So I began blocking out my days, with specific and achievable work goals for different portions of the day, and the same sorts of work at the same times of day. Now, for instance, I write my freelance articles after lunch. I wake up around the same time everyday, and go to sleep approximately eight hours before that. All my work is set to be finished on an orderly timetable of my own device, and well before my official deadlines.

What productivity looks like.

What productivity looks like.

And, already, it’s working. This post, in fact, is part of the fruit of it.

Blogging is important to me. Blogging well, and constantly improving my writing, is even more so. And I am now making the decision, once again, to blog regularly. Not daily this time, but at least twice weekly: I will now publish at least one post on Tuesday, and one on Saturday.

(Yes, I know this is being published on a Sunday. I couldn’t wait til Tuesday. Besides, I said at least twice weekly!)

I refuse to waste my days, or to get done in four hours what should be done in one. In high school and college, I overloaded my days with classes, work, and extracurriculars, and became an expert in getting a lot done with no time. (This is not an uncommon effect; it is part of why studies show that students who work get better grades than those who don’t.) I spent years learning to multitask and learning how to get a lot done with no time; now, I am learning to get a lot done regardless of how much time I actually have.

Paradoxical? Perhaps. Necessary? Definitely.

My life is now scheduled again, and my stress and boredom levels have dropped as my productivity has skyrocketed. Case in point: this is my second post in three days. With my structure back, my life has returned to regular operating capacity. Life is as it should be.

And even if it weren’t, I’ll be back to a regular daily routine next week, as I start a new job. Parkinson’s Law, your days are numbered.

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Blog Awards

Hello lovely people! I tend to be quite horrible at responding to things like this, and for that, I apologize. BUT, recently (very relative term, there…) I was nominated by two wonderful fellow-bloggers for two blog awards, the One Lovely Blog Award by Playful Meanderings, and the Liebster Blog Award by Read Stuff With Me. Thank you both so much! I feel very honored.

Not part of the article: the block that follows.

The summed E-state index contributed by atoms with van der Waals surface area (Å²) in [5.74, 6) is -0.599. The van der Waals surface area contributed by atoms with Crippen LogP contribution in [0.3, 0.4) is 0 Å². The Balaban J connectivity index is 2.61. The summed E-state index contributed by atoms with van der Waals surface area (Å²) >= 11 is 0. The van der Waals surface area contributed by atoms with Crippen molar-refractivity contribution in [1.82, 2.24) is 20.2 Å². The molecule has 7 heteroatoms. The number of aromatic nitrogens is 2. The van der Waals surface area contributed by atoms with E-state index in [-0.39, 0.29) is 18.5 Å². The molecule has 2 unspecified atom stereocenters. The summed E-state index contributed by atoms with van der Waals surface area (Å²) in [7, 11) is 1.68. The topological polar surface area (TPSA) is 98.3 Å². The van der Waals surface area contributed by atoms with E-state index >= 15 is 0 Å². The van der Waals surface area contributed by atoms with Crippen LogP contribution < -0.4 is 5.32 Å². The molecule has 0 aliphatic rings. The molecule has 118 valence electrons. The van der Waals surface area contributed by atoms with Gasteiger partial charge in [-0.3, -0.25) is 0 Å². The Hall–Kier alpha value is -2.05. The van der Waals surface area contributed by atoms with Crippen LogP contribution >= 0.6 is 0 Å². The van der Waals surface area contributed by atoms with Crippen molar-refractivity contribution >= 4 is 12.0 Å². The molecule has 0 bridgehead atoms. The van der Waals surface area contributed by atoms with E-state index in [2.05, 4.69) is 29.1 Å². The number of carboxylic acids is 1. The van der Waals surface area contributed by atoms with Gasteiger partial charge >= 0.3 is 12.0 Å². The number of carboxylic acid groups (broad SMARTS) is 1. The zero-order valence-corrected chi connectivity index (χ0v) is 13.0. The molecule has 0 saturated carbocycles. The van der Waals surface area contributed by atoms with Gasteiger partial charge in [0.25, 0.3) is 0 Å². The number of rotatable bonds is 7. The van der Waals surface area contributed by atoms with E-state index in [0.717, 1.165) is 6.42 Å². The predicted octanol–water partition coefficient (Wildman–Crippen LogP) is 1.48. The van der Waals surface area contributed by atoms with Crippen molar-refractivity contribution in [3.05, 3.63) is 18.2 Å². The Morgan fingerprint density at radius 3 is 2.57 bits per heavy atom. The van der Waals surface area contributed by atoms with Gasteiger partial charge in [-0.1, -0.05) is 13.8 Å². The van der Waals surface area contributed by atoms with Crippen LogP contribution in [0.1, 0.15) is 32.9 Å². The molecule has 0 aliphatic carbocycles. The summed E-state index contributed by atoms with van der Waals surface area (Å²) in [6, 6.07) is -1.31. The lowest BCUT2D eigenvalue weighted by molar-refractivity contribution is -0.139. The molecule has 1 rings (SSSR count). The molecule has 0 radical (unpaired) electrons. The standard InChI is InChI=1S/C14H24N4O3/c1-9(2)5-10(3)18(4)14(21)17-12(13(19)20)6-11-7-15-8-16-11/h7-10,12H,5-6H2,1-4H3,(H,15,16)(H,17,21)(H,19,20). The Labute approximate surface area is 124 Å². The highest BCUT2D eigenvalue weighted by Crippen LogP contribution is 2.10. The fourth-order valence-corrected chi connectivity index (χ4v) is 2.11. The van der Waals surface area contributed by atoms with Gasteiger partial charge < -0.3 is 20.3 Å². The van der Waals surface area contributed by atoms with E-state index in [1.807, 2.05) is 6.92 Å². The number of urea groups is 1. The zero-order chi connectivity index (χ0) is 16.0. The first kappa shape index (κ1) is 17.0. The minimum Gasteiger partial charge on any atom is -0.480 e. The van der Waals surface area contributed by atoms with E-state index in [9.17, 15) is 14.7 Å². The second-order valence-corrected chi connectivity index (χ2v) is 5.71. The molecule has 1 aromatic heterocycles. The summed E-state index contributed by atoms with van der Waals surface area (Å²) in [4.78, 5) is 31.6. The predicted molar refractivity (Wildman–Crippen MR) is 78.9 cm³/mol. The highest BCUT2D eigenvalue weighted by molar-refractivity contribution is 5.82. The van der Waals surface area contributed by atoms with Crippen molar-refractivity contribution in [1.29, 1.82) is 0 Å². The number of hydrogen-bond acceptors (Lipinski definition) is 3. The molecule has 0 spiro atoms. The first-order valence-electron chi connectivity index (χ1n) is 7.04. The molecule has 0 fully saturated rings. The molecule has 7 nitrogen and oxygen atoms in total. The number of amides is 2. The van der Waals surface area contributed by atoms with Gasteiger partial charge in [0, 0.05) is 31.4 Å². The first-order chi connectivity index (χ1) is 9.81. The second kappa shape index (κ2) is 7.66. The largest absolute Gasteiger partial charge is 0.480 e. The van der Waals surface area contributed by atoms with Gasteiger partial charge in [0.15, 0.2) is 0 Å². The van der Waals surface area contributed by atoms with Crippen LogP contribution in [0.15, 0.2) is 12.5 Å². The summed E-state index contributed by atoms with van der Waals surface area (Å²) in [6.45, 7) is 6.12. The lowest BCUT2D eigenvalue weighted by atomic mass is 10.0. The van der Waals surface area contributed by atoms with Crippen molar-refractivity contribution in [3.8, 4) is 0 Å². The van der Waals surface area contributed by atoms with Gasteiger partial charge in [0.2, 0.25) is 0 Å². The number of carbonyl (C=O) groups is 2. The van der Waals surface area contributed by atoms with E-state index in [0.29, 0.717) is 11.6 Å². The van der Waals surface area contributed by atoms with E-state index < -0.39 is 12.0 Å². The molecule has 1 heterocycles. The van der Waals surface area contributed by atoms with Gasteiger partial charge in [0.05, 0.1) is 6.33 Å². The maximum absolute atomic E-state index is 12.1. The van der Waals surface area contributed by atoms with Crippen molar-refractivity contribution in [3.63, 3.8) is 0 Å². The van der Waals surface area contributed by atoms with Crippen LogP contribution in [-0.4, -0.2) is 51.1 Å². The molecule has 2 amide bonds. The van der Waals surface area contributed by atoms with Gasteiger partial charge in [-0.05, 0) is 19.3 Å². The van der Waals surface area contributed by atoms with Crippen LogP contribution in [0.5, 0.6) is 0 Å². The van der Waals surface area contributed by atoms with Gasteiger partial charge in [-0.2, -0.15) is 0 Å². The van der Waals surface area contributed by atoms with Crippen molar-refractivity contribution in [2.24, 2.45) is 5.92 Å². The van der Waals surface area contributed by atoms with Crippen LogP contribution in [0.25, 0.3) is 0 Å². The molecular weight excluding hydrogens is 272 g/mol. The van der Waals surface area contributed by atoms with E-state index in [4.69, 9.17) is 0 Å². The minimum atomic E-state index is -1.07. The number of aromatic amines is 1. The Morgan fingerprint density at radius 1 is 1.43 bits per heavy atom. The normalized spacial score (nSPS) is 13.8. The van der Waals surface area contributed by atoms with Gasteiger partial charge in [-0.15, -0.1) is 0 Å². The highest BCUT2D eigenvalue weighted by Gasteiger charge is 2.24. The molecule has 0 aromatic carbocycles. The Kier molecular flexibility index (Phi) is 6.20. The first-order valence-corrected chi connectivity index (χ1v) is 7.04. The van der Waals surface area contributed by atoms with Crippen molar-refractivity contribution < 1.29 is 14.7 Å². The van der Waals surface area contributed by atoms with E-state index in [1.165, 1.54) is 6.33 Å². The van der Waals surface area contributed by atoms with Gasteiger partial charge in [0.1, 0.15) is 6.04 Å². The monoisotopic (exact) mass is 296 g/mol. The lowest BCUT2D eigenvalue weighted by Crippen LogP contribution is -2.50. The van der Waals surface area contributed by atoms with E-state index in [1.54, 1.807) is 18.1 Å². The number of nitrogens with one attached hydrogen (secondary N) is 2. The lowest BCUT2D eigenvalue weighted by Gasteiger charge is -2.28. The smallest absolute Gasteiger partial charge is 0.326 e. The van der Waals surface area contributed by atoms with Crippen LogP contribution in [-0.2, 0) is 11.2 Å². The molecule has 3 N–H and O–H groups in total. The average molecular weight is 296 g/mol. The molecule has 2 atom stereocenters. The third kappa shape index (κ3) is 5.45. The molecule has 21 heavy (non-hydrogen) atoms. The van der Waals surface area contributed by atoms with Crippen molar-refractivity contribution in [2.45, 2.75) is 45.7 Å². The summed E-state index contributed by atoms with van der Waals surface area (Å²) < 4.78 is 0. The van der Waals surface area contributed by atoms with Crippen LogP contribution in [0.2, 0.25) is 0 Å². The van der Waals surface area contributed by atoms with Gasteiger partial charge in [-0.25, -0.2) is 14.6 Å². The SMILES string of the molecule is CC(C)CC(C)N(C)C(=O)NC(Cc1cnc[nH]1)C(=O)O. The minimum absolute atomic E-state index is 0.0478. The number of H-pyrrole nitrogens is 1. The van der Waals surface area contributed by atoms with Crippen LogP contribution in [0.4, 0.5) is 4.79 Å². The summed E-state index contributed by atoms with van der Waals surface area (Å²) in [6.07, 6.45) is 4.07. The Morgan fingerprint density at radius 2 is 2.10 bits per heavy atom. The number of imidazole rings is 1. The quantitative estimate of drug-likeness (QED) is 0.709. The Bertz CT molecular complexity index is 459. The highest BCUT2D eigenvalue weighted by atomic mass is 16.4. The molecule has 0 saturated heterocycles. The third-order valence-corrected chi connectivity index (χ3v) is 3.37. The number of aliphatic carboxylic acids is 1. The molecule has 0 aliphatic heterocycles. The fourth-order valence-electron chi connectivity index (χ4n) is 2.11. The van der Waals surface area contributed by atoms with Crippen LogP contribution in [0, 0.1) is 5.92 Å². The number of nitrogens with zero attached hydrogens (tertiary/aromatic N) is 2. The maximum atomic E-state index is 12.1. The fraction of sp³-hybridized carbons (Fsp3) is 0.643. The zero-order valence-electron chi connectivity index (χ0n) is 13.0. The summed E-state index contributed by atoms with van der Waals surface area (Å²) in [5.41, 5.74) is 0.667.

Thank you, Playful Meanderings!

Thank you, Read Stuff With Me!

So in order to truly claim these awards, it’s my understanding that I have a few responsibilities to fulfill. Let’s take them one at a time, because I’m a list person and that’s just how I roll.

One Lovely Blog:

Zee rules:

  1. Thank the person who nominated you.
  2. Add The One Lovely Blog Award to your post.
  3. 
Share 7 things about yourself.
  4. Pass the award on to 15 nominees.
  5. Include this set of rules.
  6. Inform your nominees by posting a comment on their blogs

7 things about me:

  1. I am a coffee fanatic. I’m the person who asks restaurant waiters what kind of roast they’re serving, and who avoids Starbucks whenever possible in preference for better-roasted, better-made coffee from independently-operated coffee shops.
  2. I currently live in California, and am one of the only people living there who gets really excited when it gets what passes for chilly outside. (Still not cold–last week on the radio, the weather forecast was ” cooler today, with a high of 93 degrees”–yes, in October.) The reason for this is that I was born and raised in the PNW (so, cold and rainy quite a bit of the time), and then spent the last year in Taiwan (so, tropical-to-subtropical year-round), meaning that I am currently going on a year and a half without a winter, and I miss it.
  3. When not writing (which seems to be far too often lately…sorry about that), I am a book editor by trade–freelance, at the moment, so if you are ever looking for someone to copyedit and/or proofread for you, let me know! I’m game to edit most all writing (erotica excepted)–short or long, fiction or nonfiction. (Shameless plug, I know, but…)